A Little Bit Of Hope

Therapeutic Riding Center is Changing Lives

Jordan’s smiles tug at the hearts of John and Kelly Olerud. The smiles are the giveaway that Jordan, their daughter, enjoys being on horseback at Little Bit Therapeutic Riding Center in Woodinville. At 10 year old, Jordan can’t talk. She can’t walk unless a therapist stands beside her and helps. But put her on a horse at Little Bit and despite a chromosome abnormality, Jordan glows with happiness. She sits up straighter.

We’ve seen a difference in Jordan’s life since she started at Little Bit,” said John Olerud, a retired two-time Major League Baseball All-Star and World Series champion who played with the Mariners for part of his career. “She couldn’t sit up on her own when we started.”

Little Bit specializes in equestrian therapy. Therapeutic horseback riding improves a rider’s balance, builds muscle, sharpens hand-eye coordination and imparts self confidence. For people with physical or developmental disabilities, weekly or bi-weekly rides at Little Bit can mean the difference between walking and not walking. For children like Jordan, being able to develop her core strength from atop the horse can mean the difference between sitting up or not.

Little Bit is currently the only therapeutic horseback riding facility in King and Snohomish counties. It serves about 525 riders a week and more than 200 are on the waiting list.

It was the waiting list that got to the board of the nonprofit, the staff and the volunteers. Expansion was not an option because the stable is landlocked at the 3-acre Woodinville site, surrounded by private homes and the Tolt Pipeline. Families, volunteers and staff jockeyed for space in the small parking lot.

The Oleruds helped launch a capital campaign in 2005 and a search for a new site began. John Olerud, who once made Sports Illustrated’s “Greatest Infielders Ever” list, wants to make certain that other children like Jordan don’t have to wait for help. Little Bit wanted to stay on the Eastside. The goal was to find land somewhere between Renton and the Snohomish County line with relatively close access to a freeway. Clients come from all areas of the greater Seattle area and from as far away as Granite Falls.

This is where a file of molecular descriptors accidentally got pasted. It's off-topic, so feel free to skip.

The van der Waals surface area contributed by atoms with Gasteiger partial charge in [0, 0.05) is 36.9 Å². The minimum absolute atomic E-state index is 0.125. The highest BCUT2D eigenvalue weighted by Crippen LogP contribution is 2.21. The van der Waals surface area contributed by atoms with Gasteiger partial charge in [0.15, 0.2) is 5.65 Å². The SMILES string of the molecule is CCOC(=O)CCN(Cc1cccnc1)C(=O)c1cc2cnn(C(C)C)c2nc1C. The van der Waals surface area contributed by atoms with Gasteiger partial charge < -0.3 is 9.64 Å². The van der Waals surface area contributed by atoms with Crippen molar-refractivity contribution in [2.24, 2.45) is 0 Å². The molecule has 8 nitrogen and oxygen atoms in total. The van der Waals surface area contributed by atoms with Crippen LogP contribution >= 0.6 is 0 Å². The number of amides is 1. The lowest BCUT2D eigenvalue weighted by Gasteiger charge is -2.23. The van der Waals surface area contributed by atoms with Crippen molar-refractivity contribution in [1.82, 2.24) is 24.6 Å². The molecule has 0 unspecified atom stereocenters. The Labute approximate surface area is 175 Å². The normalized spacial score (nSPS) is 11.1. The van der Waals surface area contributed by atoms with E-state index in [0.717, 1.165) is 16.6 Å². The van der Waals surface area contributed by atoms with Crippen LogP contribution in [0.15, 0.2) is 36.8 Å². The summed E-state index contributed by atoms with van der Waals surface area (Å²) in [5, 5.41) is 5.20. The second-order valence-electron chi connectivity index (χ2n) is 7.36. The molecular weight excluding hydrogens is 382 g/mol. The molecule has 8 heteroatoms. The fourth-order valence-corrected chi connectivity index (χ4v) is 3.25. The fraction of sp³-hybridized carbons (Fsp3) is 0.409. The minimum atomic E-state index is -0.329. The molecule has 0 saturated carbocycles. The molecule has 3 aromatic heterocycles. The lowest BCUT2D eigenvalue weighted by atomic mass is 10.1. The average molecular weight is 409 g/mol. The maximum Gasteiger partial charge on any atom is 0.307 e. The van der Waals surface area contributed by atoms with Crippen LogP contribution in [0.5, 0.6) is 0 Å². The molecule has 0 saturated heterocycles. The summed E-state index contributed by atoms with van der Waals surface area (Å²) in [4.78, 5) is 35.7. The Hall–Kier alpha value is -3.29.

In 2007, a staff member stopped at Simpatico Stables on Northeast 106th Street in Redmond, just a few miles away, in search of a place to board her own horse. What she found was a perfect home for Little Bit. To purchase the land and build the new facility, the group needed $11 million.

Then the economy tanked.

No one gave up. The Oleruds and others kept raising money for the new site in addition to the normal fundraising to meet Little Bit’s nearly $2 million annual budget. Riders typically pay about $90 or so per therapy session. It costs about four times that to provide the therapists, volunteers, horse trainer, horses, plus the overhead costs of the barn and insurance.

The capital campaign still is under way. So far, they’ve raised a little more than $8 million. Rather than wait until the entire amount was in hand, Little Bit opted to develop the new site in phases. The parking and building foundations have been laid and the new welcome center has been shelled in. Kathy Alm, Little Bit’s executive director, said the new facility should be done this spring and limited services will be there sometime this year. Eventually, Alm expects to accommodate 480 riders a week – double than what it does now.

That also means doubling the volunteer pool and horse herd. Not all horses make good therapy animals. Patience is required because the work is so repetitive and can be boring to the horses. After 10 weeks of work, horses are shipped to area farms for a vacation.

Therapeutic riding, said Alm, works because a horse’s smooth rhythm and movement and body warmth are transmitted to the rider. Even though horses are four-footed, their movement mimics the muscles humans use when they walk.

For Sue Lamoree, a 50-year-old Kirkland woman who became a quadriplegic more than a decade ago because of a disease similar to MS, it’s like being back on her own two feet.

“My horse, Sunny, and I were in the outside ring that has a sand base,” Lamoree said. “I could feel the sand through Sunny’s movement. My body felt like I was back on a beach, running barefoot.”

Lamoree said her weekly rides help her maintain her remaining muscle tone and her balance. John and Kelly Olerud know it helps Jordan, too. Alm sees similar things hourly.

But anecdotal stories don’t convince insurance companies. That’s why Little Bit will turn its Woodinville facility into a research center with the goal of scientifically proving what founder Margaret Dunlap says she learned in 1976. She believes horseback riding inhibited the progress of her multiple sclerosis. If it could help her, it would help others, particularly children. About 75 percent of the clients are kids.

The driving factor that has kept the board, fundraising committee, and other folks who believe in the program active has been the long waiting list. “So many developmental milestones need to be met between the ages of 2 and 7,” Alm said. “It hurts when I have to tell parents we don’t have room for their child.

Without room, that child may miss the opportunity to talk or walk.”

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